I’ve always been aware that when I say “I don’t have time for something.” I’m not actually stating a fact, I’m stating a priority. I don’t regard that particular thing as important enough to ‘make time’ for it. But recently I realized that there are a few more layers to the whole issue of time management.
I’ve been wanting to make time in my schedule for writing. It’s a priority for me. So as I’ve had free moments I’ve thought, “Now I can write!” Not so simple. These moments are frequently just when I’ve come home from a tiring day of teaching and I have an hour before I need to make a 80km round trip to fetch my son from school, knowing that when I get home I still have to cook a meal, help with homework, listen to my children’s stories, chat with my spouse and get myself and my kids to bed. At this moment I’m tired and my body rightly tells me that I need to take this hour to have a coffee, relax and allow my body and brain some down time.
Most of us lead very busy lives. We work both outside of and inside of the home. We spend a great deal of time taking care of our children’s material, social and academic needs. Many of us spend a great deal of time on the road or rail getting to and from work, shops and schools. Some of us have additional community or church commitments. None of these are easily downscaled. My life is busy, busy, busy.
Don’t get me wrong, I have free time, actually quite a lot. Yet I’m finding that this time is desperately needed for rest and relaxation. I need time to sit in the sun and read fiction or yes even just gaze out of the window. I need time to read articles that have nothing to do with my work. I need time to watch my favourite TV programs. I need to sit and scrapbook. Not because I feel any obligation, but purely because these things don’t take energy from me, instead they make me feel like I’m being plugged in for re-charging.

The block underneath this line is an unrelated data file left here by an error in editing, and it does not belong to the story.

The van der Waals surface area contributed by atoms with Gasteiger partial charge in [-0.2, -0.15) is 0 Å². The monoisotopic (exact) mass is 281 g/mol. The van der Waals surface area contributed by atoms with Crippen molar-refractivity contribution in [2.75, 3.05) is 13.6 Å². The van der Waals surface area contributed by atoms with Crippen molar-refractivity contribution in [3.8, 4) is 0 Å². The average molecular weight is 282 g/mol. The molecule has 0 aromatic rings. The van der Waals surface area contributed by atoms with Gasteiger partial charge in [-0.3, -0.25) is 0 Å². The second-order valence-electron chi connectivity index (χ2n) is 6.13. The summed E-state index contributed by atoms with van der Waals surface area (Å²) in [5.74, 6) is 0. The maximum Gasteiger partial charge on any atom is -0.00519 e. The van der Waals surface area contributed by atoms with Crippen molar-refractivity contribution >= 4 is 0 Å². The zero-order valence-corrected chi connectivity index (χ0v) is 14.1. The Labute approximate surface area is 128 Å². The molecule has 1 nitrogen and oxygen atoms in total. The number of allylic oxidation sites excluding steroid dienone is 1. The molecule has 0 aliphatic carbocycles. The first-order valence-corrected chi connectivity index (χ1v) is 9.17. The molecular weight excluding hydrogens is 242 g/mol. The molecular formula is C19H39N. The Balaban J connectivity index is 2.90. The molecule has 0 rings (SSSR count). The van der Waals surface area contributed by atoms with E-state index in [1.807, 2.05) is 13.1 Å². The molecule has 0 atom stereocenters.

Yet I still feel guilty when I take these moments. “You say you want to write, you’ve got time now, why don’t you do it, you’re so lazy!” berates my inner voice. But I’m choosing to ignore that voice. I’ve realized it’s not just a time issue or a priority issue it’s also, largely an energy issue. I am not an unlimited machine. I know my body well enough to know that I have less energy stores than someone like my husband. Or maybe the things that feed his energy levels just look more active than mine (gardening, fixing, being outdoors). I have come to accept who and what I am. I need these downtimes just like I need food and sleep. If I deny myself I will become increasingly tired, stressed and cranky.
So I have become more inclined to say no to all sorts of things. I say no to certain social engagements, especially ones where there will be lots of people and conversation will be superficial. I give myself permission to miss out on church and church functions from time to time. I don’t initiate as many social events. I don’t go shopping unless I really have to. I have plenty of interaction with people most days but I’ve learned where to draw my line. I realize there will be times for writing, and studying further, and preparing talks, and planting herbs and all those things I truly value and would love to do, maybe not as much time as I would like… but right now I’m giving myself the freedom to say, “I don’t have time today because I have to sit here and do nothing for a while.”